The Centers for Disease Control and Prevention (CDC) released a report on Friday which reveals that unvaccinated individuals are more likely to get reinfected with COVID-19. The CDC studied 246 Kentucky residents who were reinfected this year after contracting the virus in 2020.
Researchers found that those who were not vaccinated had 2.34 times the odds of reinfection compared with those who were fully vaccinated.
Study authors concluded that “to reduce their likelihood for future infection, all eligible persons should be offered COVID-19 vaccine, even those with previous SARS-CoV-2 infection.”
“These findings suggest that among persons with previous SARS-CoV-2 infection, full vaccination provides additional protection against reinfection,” the CDC report reads. “To reduce their risk of infection, all eligible persons should be offered vaccination, even if they have been previously infected with SARS-CoV-2.”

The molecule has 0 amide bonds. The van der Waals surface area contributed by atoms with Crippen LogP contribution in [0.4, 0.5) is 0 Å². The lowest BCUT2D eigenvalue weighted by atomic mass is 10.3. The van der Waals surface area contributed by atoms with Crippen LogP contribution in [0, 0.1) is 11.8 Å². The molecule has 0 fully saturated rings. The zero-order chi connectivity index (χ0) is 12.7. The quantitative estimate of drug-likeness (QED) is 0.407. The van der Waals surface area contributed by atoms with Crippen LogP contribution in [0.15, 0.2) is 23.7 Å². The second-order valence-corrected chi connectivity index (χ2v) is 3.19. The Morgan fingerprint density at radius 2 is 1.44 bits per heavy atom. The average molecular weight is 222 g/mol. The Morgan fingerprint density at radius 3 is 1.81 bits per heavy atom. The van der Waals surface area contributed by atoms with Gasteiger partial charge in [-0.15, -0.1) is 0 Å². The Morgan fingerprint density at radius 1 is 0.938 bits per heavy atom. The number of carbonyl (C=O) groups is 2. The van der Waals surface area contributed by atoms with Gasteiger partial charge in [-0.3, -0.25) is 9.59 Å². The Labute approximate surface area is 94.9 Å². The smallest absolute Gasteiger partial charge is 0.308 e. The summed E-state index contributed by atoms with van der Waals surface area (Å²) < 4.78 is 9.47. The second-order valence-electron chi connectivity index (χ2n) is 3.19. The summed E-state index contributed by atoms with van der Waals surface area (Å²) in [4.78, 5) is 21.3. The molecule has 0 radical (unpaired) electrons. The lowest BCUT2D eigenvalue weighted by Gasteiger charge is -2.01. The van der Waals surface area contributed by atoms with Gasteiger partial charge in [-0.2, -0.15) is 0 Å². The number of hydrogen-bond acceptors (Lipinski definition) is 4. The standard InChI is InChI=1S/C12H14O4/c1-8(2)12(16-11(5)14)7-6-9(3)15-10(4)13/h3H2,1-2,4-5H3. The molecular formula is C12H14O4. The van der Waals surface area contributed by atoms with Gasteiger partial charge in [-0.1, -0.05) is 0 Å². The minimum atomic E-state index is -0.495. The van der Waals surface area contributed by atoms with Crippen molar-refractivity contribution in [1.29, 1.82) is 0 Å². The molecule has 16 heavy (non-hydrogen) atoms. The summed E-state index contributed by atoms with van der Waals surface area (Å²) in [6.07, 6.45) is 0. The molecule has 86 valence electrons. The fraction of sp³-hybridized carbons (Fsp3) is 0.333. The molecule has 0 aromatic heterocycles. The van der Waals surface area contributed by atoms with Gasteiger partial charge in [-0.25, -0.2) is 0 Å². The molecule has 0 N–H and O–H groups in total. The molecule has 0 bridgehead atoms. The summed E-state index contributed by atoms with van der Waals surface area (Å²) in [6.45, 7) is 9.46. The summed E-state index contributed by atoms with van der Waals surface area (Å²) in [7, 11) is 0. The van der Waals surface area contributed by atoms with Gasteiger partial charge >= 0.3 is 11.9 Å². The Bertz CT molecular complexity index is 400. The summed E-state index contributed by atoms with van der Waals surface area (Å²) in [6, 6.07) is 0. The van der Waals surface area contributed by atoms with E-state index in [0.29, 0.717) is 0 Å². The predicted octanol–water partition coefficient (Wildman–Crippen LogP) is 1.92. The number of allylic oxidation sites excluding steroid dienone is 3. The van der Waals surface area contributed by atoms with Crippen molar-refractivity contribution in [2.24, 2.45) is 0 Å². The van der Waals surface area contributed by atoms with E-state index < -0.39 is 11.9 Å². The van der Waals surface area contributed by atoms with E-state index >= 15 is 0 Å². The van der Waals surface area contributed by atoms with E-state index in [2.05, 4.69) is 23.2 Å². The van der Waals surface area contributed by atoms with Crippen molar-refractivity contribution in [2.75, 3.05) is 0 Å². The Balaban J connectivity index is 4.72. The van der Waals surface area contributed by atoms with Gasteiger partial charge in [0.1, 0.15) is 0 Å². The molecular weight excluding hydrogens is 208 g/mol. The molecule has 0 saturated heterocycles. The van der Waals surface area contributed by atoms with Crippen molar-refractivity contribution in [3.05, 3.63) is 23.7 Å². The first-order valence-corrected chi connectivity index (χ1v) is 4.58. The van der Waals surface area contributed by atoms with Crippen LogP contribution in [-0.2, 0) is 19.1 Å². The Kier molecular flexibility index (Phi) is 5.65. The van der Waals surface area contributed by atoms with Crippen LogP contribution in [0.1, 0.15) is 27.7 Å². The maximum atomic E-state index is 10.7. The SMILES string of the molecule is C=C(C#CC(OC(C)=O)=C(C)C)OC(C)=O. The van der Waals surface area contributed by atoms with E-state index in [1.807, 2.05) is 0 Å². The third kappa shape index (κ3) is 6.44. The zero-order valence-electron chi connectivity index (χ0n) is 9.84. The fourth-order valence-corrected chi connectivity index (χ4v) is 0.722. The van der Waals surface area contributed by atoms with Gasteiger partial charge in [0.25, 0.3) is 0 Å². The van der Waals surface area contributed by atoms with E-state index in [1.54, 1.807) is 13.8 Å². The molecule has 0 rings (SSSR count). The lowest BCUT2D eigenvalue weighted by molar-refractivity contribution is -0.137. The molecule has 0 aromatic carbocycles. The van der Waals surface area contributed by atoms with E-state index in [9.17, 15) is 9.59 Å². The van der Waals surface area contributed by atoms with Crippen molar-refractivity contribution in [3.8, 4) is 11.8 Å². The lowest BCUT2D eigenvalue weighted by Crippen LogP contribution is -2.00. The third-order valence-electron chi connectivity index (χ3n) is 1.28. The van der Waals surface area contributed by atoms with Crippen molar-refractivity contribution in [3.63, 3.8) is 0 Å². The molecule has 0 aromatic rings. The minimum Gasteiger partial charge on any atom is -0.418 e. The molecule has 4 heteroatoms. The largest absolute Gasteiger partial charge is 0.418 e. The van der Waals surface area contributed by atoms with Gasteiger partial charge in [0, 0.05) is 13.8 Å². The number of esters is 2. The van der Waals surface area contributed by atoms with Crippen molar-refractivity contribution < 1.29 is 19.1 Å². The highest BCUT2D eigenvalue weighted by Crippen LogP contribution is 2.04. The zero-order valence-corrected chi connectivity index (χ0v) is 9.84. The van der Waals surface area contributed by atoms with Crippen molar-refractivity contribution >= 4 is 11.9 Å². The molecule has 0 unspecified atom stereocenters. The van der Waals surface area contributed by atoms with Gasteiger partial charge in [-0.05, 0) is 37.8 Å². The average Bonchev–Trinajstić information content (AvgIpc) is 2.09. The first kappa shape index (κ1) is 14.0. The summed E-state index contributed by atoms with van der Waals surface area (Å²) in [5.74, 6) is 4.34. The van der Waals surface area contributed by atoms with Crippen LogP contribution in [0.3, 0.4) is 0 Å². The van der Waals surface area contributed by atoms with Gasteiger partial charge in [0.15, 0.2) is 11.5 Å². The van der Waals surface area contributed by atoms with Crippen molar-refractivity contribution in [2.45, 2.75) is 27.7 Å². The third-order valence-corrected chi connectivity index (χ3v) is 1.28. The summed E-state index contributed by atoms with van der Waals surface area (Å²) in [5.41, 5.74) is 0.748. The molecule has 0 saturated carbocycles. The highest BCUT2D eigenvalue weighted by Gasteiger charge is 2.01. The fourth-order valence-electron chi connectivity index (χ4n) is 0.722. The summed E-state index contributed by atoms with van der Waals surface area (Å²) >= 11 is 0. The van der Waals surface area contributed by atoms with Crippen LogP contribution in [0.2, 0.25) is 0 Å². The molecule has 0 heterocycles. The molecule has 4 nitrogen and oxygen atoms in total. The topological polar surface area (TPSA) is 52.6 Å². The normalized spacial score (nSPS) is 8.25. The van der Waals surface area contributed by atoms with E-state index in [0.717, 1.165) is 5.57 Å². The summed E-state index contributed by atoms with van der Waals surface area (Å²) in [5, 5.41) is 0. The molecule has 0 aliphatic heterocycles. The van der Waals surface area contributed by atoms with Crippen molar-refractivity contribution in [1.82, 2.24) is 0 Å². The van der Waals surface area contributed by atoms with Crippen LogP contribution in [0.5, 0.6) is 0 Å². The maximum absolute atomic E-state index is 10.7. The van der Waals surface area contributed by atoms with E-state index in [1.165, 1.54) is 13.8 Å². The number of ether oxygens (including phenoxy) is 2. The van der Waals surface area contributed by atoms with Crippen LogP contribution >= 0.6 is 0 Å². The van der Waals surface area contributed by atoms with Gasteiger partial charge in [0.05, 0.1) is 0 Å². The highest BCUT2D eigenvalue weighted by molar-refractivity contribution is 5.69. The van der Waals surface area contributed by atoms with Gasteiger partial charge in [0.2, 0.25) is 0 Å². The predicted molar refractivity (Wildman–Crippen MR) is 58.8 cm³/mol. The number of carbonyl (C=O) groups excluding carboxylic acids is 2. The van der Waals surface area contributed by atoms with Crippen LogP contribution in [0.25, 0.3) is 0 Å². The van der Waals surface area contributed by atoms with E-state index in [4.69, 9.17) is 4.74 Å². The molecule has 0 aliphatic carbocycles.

The CDC’s new recommendations for individuals that have been reinfected are different than its Morbidity and Mortality Weekly Report (MMWR), which suggests that previously infected individuals do not need to get vaccinated because of natural immunity.
The agency says that natural immunity with COVID-19 is “not well understood” but “is suspected of persisting for 90 days in most persons.” New variants of the deadly virus continue to emerge. The Delta variant is responsible for more than half of new COVID-19 infections.
Some researchers are recommending that vaccinated individuals receive a booster shot for extra protection. Booster shots have not been authorized by the Food and Drug Administration (FDA), but it’s expected that the organization will approve the shots soon.
“If you have had COVID-19 before, please still get vaccinated,” CDC Director Rochelle Walensky said in a statement. “This study shows you are twice as likely to get infected again if you are unvaccinated. Getting the vaccine is the best way to protect yourself and others around you, especially as the more contagious Delta variant spreads around the country.”
As the spread of the delta variant continues to cause a rise in cases across the country, the rate of vaccinations is also increasing. The U.S. hit a milestone Friday, with half of Americans now being fully vaccinated.